Clearing Up the Confusion About Use Taxes
Business owners in states that have use taxes may be confused about these taxes. Here's how to sort out the difference between sales tax and use tax.
How a Use Tax is Different From a Sales Tax
Sales tax is imposed on sales of , while a use tax is a type of . The is imposed upon the first use of that piece of property in a state. For example, let's say you buy a business car in Oregon (which has no sales tax) and drive it across the Columbia River to Washington (which has sales tax).
The state of Washington says you must pay use tax on that car as soon as you get across the border because you used it in Washington then. How does the state of Washington know you must pay use tax? You register the car in Washington.
What Use Tax is Imposed On
As noted above, almost all personal property may be subject to use tax. Some states require use tax on resales. impose a use tax on businesses that take items out of inventory for a taxable use.
Use taxes may also be required on purchases in which the sales tax was less than the sales tax in another state. For example, if the sales tax in State A (where the purchase was made) was 6.25% and the sales tax in State B (where the buyer lives and uses the item) is 7.25%, the additional 1% may be required to be paid to State B.
has a list of business items that may be subject to use tax if no sales tax has been paid on them:
- Supplies, fixtures, and equipment purchased from an out-of-state vendor.
- Supplies, fixtures, and equipment acquired when an existing business is purchased.
- Promotional items, magazine subscriptions, software, and other items purchased over the internet.
- Articles manufactured by the business for its own use.
Items Exempt From Sales Tax
According to , "If the purchase would have been taxed had it been made in the purchaser’s state of residence, then use tax is due." So, in the example above, a car that was subject to sales tax if purchased in Washington would be subject to use tax. If an item is exempt from sales tax in Washington, it's also exempt from use tax.
The Purpose of a Use Tax
As with the Washington/Oregon scenario above, use taxes have been imposed by states to recover lost revenue from people who purchase large-value items in a state with no sales tax and then use the item in a state with sales tax. For the same reason, use taxes may also be imposed on .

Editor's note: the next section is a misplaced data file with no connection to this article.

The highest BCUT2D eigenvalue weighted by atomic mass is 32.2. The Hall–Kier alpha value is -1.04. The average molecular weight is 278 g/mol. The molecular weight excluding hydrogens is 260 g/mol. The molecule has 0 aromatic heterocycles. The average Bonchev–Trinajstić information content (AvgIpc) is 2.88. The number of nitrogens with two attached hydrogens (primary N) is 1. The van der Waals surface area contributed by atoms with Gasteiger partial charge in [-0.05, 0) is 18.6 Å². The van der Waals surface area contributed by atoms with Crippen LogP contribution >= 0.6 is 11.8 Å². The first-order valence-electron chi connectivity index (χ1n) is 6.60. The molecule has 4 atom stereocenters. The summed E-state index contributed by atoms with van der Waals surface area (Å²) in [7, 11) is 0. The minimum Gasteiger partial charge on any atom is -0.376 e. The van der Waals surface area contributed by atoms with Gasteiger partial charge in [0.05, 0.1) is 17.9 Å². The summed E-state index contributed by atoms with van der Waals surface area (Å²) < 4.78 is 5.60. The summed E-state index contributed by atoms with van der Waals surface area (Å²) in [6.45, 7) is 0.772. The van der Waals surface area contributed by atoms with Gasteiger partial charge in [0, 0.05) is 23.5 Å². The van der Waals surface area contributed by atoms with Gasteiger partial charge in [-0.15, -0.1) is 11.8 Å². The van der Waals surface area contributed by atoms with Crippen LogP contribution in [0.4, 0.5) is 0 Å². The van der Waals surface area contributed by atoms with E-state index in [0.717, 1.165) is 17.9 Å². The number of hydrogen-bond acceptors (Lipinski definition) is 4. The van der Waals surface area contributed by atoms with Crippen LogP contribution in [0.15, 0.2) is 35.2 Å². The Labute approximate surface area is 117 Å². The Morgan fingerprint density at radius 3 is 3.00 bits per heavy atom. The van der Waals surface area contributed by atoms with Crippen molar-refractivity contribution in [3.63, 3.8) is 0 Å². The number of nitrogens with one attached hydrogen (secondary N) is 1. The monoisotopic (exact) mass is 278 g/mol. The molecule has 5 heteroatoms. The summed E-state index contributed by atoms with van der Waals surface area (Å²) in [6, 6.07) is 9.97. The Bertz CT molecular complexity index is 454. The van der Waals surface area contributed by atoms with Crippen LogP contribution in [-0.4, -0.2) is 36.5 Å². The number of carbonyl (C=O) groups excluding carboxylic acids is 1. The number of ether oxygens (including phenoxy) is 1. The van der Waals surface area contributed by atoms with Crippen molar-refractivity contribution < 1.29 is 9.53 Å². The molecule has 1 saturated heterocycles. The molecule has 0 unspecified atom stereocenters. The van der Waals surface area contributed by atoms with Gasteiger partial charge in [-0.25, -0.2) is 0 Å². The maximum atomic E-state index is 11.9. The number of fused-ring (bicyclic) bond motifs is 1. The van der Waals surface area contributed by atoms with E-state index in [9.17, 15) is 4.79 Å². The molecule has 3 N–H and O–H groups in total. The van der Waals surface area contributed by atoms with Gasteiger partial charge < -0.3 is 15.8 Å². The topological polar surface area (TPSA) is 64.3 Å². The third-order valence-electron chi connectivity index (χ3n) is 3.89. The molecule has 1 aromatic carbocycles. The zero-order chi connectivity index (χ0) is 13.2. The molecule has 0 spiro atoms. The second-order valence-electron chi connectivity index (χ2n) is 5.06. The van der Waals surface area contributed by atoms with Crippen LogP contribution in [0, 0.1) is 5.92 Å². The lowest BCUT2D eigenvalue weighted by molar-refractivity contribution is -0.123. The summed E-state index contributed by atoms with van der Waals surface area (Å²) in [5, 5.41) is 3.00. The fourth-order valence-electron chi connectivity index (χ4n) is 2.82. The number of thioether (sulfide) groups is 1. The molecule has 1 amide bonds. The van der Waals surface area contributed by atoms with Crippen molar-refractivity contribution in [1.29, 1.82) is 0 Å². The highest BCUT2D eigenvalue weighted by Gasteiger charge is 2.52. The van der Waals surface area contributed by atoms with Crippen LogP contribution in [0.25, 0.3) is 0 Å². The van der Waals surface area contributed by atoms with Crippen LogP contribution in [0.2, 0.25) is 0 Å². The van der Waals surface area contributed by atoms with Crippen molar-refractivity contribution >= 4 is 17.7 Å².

Businesses and Individuals Required to Pay Use Taxes
Use taxes are imposed on all use of tangible personal property. Businesses bear the larger share of these taxes because they buy higher-priced items and more of them. A family might buy one or two cars, while a business might buy a dozen for use by salespeople.
Which States Have Use Taxes
Of the U.S. states, 45 states have use taxes. Most, like Washington and Massachusetts, have both . if a consumer pays sales tax on an item, no use tax is due.
Five states — Alaska, Delaware, Montana, New Hampshire, and — impose , but individual localities may impose these taxes and some of these states impose use taxes on specific items. Montana levies use taxes on lodgings, campgrounds, and other accommodations. New Hampshire levies taxes on restaurant meals, room occupancies, and motor vehicle rentals.
Use Taxes Applying To Leases
Some leases (vehicle leases in particular) are like a purchase, and use taxes may apply. Tonya Moreno says, "Most, if not all, states consider leases of tangible personal property to be taxable sales." Apartment leases don't usually count for sales taxes, but hotel rooms usually do. Check with your state's department of revenue for details.
How Use Taxes are Enforced and Collected
There's no requirement that a retailer in a state with no sales tax has a duty to impose sales tax on out-of-state sales. If a customer buying a car in Oregon has a Washington address, no sales tax has been taken out. If the item of personal property is registered in some way, that registration can be used to check against use tax payments.
Some states, including , include a line item on state income tax returns asking for voluntary reporting of items subject to use taxes.
The , a cooperative among 44 U.S.states, has an agreement that many of these states have signed or allied. The agreement encourages states to work together to collect sales and use taxes.